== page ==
Microaggressions and “Reverse Honor”: America’s Latest Moral System

A new moral system has emerged in America. It is shaped by the language of privilege, class, bias, inequality, tolerance, and inclusion. This new moral system has taken definitive expression in the issue of microaggressions.


Microaggressions are “brief, everyday exchanges that send denigrating messages to certain individuals because of their group membership.” Microaggressions are indignities that communicate insults. They are unintentional put-downs, an action or word that suggests otherness or abnormality, a reminder that you are different. Microaggressions subtly shame others. Following are some common examples:


  • To an Asian, “Where are you really from?”
  • To a bi-racial person, “What are you?”
  • To a black person, “Wow, you don’t talk like a black person!”


  • A ministry video that features only white people.
  • Non-Hispanics wearing sombreros (aka “cultural appropriation.”)
  • A building named after Woodrow Wilson.

You may be thinking, “Seriously! When did those become wrong?” To get a better sense of microagressions, watch this skit: “What kind of Asian are you?”


The New Moral Culture

Microaggressions began as a topic of sociological study in 1973. But within the last few years microaggressions have evolved into “an approach to morality that is relatively new to modern America” (p. 3). Every “moral system” has a way of defining and correcting deviant behavior. Here is how microaggression morality works as a moral system.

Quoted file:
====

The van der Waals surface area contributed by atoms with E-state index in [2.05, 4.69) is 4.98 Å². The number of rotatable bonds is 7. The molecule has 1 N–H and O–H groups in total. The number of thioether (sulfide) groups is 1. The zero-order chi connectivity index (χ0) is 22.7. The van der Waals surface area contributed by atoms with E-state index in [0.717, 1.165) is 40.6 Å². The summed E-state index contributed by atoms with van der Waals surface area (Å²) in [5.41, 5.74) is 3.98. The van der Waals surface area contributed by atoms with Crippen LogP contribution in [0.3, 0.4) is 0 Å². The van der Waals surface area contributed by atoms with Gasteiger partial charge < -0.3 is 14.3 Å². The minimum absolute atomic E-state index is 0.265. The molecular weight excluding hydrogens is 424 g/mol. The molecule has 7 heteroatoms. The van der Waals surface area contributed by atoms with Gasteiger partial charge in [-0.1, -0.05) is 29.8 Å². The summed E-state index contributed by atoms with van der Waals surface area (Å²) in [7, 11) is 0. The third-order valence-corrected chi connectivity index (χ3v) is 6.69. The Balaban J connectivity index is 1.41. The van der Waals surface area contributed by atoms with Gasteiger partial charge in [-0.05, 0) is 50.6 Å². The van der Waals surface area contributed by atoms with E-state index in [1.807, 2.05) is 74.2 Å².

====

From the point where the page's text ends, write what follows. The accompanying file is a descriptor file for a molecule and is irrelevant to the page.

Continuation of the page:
Defining deviant: In this new moral culture, “conduct is offensive because it perpetuates or increases the domination of some persons or groups by others.” Any action that promotes inequality or oppresses another cultural group is a microaggression to be publicly condemned. Basically, anything that shames another person is wrong. Shaming others, not transgressing policies or laws, is the new moral basis (see the list of examples above). In this mindset, privilege (the code word for status or honor) risks being a moral deviance because it implies complicity with cultural oppression.

Correcting deviant: The victims of microagressions (often university students) use viral hashtags or websites like Microaggressions.com to openly document offenses against them. They campaign for support in the court of public opinion in order to influence social behavior. The aim is to show that minor actions are part of a larger pattern of injustice and suffering which deserve sympathy.

Here is why I call this new moral system reverse honor. NYU Professor Jonathan Haidt says, “It creates a society of constant and intense moral conflict as people compete for status as victims or as defenders of victims.” Observe the logic of this observation—victims get status; i.e., honor comes from shame. So people emphasize their victimhood because this new moral culture confers social capital upon the most oppressed. This approach creates a race to become the “most shamed” person. Rather than emphasize their authority (i.e., honor) or inner worth (i.e., dignity), the aggrieved emphasize their marginalization and oppression (i.e., shame). The victim has the highest moral status.